Let the games begin. Almost.
Well here in the south, the Blue bonnets are up, the swallows and flycatchers are arriving back by the day , which is good as the bugs they snack on are coming out by the hour. Spring is here. In places like Minneapolis, Detroit, and my old Toronto stomping grounds, not so much. Nonetheless, MLB is about to kick off the 2019 season… with an asterisk… (*) because two games already took place, of course, in Japan between Oakland and Seattle. For those of us over on this side of the Pacific, action will begin before the weekend.
The two games in Japan weren’t of huge importance for the most part. After all, it was only two games and neither the A’s or the Mariners are widely expected to be playoff contenders, although that said, Oakland sure fooled everyone last year. What the fan really got to take away from it though was one last chance to see a future Hall of Famer play. In front of his home crowd no less.
The great Ichiro Suzuki, who essentially retired as a player mid-season last year was back in a Seattle uniform one last time, to thrill both the Mariners faithful and his fans back home in Tokyo. Alas, he didn’t do a whole lot in the two games. If it was a Disney film, his last at bat would have been a walk-off homer or else a single, with him stealing second, third then home to win the game. Instead Ichiro went hitless and to no one’s surprise announced his retirement following the second game.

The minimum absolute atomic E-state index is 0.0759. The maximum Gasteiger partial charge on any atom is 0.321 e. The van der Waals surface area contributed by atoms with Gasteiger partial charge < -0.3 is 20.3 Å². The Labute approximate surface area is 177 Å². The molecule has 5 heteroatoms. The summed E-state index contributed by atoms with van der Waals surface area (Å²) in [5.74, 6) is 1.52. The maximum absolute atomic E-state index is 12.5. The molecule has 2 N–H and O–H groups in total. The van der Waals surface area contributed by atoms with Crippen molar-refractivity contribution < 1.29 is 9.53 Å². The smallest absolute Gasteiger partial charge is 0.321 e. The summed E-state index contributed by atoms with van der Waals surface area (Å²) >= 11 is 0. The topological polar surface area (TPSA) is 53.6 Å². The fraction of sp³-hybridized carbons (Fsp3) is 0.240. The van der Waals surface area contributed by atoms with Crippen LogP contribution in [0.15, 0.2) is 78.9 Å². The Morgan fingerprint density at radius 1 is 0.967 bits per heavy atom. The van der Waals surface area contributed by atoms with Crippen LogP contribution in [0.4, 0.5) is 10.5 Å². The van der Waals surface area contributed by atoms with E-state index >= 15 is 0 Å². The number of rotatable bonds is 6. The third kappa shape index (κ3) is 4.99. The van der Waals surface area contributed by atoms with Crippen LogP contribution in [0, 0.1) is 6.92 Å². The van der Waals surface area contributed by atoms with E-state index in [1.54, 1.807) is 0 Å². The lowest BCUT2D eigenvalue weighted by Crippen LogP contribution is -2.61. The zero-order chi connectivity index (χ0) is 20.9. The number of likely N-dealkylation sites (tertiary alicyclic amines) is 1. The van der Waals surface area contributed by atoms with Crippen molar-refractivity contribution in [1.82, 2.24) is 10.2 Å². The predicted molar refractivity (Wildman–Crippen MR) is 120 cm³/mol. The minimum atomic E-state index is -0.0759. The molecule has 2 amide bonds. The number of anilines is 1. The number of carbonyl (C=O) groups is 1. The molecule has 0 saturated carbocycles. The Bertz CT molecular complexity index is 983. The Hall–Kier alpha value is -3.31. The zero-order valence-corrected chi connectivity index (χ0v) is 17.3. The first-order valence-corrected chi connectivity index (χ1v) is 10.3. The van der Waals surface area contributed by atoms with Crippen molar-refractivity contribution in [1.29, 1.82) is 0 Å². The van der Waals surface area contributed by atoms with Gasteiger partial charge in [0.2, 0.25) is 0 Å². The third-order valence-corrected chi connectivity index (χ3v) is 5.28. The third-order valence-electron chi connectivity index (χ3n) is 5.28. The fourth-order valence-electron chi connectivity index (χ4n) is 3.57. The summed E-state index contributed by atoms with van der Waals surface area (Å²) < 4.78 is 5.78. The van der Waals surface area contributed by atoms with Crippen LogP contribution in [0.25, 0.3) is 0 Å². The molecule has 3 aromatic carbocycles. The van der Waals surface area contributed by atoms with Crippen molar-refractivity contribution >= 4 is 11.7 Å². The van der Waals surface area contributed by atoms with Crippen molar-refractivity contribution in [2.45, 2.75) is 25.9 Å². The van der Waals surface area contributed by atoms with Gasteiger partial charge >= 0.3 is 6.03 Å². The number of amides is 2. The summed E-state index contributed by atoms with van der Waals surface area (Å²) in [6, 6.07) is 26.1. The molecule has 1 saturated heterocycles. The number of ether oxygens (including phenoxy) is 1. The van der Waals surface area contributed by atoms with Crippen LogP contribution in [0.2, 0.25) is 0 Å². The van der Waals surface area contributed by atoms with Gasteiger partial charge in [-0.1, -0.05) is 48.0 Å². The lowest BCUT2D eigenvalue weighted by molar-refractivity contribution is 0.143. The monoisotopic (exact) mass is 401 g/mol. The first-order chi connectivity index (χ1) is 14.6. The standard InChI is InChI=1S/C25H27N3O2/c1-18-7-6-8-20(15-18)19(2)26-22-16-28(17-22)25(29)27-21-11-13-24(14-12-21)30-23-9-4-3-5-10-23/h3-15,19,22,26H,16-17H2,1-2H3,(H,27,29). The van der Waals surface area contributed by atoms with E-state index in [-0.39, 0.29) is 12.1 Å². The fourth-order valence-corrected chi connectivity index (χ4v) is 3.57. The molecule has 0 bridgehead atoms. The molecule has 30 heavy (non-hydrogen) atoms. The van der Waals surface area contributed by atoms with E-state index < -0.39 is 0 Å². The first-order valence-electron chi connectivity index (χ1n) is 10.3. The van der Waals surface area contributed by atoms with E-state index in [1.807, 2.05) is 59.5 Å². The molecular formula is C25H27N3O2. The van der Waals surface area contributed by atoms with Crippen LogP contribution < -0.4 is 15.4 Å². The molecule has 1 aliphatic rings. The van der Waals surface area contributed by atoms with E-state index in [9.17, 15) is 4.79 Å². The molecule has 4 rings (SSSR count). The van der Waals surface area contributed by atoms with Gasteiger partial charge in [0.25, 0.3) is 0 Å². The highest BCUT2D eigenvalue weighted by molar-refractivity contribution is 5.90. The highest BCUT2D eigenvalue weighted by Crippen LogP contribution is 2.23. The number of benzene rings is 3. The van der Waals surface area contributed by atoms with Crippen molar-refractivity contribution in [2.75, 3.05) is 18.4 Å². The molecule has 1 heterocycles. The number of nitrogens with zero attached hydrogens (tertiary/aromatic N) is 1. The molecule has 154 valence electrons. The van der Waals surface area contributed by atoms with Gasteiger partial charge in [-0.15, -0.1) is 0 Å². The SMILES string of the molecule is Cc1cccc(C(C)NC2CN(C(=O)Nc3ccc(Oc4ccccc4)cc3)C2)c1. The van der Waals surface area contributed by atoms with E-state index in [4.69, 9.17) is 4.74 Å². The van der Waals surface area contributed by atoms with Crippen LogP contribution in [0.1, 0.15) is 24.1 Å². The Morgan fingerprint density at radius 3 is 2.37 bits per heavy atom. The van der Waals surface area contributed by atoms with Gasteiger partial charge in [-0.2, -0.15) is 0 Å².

Ichiro was great. He had it all. He hit for contact like few others in the game, had speed on the bases and in the outfield, a good throwing arm and although not often on display, a decent amount of power. It was refreshing seeing a “throwback” player like him in the era immediately after the Steroids era, leading into the current era of Rob Deer or Dave Kingman wannabes. Ichiro showed that talent was talent. The Japanese pro league may not be the equal of MLB but a great player there is still a great player here. Most of all, Ichiro played with class. He set an example for young players watching the pros.
That Ichiro will be a first ballot Hall of Famer should be a no-brainer. Consider for a moment just his American totals. Parts of 19 seasons played. Ten Gold Gloves. Ten All Star teams. 2001 Rookie of the Year. Over 3000 hits and 500 stolen bases, a combination only equaled by Lou Brock, Paul Molitor and Rickey Henderson in modern times. Ranked in the top 40 all-time in at bats, hits, steals and runs. Ten straight .300 or better seasons to start his career. That’s quite a resume in itself… and that puts aside the fact that he was already an established star in Japan before coming across the ocean. There he hit .353 over 951 games, and actually clipped one more homer there (118) than in the MLB. Worth noting since it is the Baseball Hall of Fame,not just the MLB Hall of Fame.
With Ichiro gone, that leaves by my reckoning, two sure-fire, carved in stone, Hall of Famers to watch and appreciate this season as they approach their sporting twilight: Miguel Cabrera and Albert Pujols.